The setting of the story in Oregon in 1850, a time of expansion to the west in those territories in conjunction with the notion of Manifest Destiny, gives us a background with which to understand the situation facing the brothers in the place, as basically rough men who had no access to women, and who were basically frontier people staking out the land for their own. The brothers were basically outsiders who were isolated and were venturing out into new territory. The place also was characterized by the relative absence of the rule of law, so that the abduction of the women to be the brides of the six brothers makes sense. The time and place setting of the story contextualizes the way the brothers were socially formed, why they were in Oregon at the time, and gives a context with which to understand their actions relative to the women (US History, 2015; Oregon Secretary of State, 2014; SparkNotes LLC, 2014).
The men here are characterized as brutes unfit for female company, though Adam was an exception and was lucky to have gained the heart of Milly so easily, on just a single meeting. The six brothers were portrayed as probably representing the large mass of men who could not find wives, and were relegated to their lonely existences out in the frontier. That said, the women were characterized not as helpless creatures in need of men, but rather as being domesticators and bearers of culture and refinement. Though the men abducted their wives, and Adam put Milly on his list of items to shop so to speak, the women had their own mind and had some control over the actions of the men (IMDb, 2015).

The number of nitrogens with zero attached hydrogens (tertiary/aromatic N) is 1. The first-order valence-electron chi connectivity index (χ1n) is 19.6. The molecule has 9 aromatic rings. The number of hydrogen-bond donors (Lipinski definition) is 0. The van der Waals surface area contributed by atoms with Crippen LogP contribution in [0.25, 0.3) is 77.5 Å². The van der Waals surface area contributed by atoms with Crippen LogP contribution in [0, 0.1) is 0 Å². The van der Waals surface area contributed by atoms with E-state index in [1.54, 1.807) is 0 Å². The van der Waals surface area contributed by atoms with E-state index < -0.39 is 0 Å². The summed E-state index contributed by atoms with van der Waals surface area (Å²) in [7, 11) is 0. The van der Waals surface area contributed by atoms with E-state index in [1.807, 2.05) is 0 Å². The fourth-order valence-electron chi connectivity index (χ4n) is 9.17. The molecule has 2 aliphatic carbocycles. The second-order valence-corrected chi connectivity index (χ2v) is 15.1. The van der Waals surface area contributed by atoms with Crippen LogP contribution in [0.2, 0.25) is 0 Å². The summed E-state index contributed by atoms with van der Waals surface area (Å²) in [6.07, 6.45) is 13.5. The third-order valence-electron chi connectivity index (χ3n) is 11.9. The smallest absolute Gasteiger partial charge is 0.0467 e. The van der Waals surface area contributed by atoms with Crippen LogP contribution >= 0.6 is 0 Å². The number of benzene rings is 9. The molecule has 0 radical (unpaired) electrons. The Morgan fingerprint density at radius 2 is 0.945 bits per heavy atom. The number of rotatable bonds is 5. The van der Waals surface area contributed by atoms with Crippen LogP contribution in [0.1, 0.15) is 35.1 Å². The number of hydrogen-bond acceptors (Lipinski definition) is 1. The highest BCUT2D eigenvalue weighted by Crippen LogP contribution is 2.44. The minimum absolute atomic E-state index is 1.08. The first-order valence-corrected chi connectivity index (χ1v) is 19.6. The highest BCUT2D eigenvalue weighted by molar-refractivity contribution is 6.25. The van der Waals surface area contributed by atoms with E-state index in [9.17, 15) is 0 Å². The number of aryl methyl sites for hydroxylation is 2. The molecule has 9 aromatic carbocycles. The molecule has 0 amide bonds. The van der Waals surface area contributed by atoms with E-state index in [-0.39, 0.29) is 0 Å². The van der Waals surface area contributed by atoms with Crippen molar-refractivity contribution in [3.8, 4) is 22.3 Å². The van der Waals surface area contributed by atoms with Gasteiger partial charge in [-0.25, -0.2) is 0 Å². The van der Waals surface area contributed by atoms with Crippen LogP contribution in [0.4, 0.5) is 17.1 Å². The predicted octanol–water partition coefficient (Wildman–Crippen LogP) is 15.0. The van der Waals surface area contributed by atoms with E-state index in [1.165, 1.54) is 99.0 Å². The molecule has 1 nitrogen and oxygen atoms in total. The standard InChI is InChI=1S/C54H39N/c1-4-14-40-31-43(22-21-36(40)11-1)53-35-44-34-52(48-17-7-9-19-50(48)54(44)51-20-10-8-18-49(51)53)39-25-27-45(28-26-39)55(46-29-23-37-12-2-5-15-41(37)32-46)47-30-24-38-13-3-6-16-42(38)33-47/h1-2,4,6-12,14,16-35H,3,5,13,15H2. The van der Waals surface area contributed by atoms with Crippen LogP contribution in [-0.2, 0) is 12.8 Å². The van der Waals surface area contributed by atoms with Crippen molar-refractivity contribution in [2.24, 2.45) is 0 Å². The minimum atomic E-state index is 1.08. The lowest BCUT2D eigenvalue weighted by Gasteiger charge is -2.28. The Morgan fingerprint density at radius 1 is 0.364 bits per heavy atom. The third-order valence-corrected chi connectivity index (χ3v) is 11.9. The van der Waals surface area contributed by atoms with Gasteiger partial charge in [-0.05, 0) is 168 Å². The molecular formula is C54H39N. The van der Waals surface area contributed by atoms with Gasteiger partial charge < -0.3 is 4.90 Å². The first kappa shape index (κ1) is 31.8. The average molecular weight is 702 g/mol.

There is an element of the immediate in the live musical that is not present in the filmed musical, as can be gleaned from the Ellen Eccles staging of the movie. The live musical captures the film’s spirit to the extent that the former faithfully reproduces the excitement and the special